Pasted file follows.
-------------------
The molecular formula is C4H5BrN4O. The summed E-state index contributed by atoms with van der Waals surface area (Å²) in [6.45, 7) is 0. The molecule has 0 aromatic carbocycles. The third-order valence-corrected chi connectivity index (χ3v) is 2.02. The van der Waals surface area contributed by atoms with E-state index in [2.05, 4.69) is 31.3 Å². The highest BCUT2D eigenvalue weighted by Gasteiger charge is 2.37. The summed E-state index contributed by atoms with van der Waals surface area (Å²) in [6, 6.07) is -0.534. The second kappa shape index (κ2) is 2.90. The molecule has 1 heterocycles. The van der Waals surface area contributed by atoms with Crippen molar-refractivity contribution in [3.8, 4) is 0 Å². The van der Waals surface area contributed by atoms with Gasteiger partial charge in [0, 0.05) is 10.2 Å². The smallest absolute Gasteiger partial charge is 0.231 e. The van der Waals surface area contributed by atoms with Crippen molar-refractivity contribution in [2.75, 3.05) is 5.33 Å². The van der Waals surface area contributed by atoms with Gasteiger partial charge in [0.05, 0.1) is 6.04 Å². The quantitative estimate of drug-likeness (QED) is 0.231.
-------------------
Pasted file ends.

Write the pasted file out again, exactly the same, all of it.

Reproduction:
The molecular formula is C4H5BrN4O. The summed E-state index contributed by atoms with van der Waals surface area (Å²) in [6.45, 7) is 0. The molecule has 0 aromatic carbocycles. The third-order valence-corrected chi connectivity index (χ3v) is 2.02. The van der Waals surface area contributed by atoms with E-state index in [2.05, 4.69) is 31.3 Å². The highest BCUT2D eigenvalue weighted by Gasteiger charge is 2.37. The summed E-state index contributed by atoms with van der Waals surface area (Å²) in [6, 6.07) is -0.534. The second kappa shape index (κ2) is 2.90. The molecule has 1 heterocycles. The van der Waals surface area contributed by atoms with Crippen molar-refractivity contribution in [3.8, 4) is 0 Å². The van der Waals surface area contributed by atoms with Gasteiger partial charge in [0, 0.05) is 10.2 Å². The smallest absolute Gasteiger partial charge is 0.231 e. The van der Waals surface area contributed by atoms with Crippen molar-refractivity contribution in [2.75, 3.05) is 5.33 Å². The van der Waals surface area contributed by atoms with Gasteiger partial charge in [0.05, 0.1) is 6.04 Å². The quantitative estimate of drug-likeness (QED) is 0.231.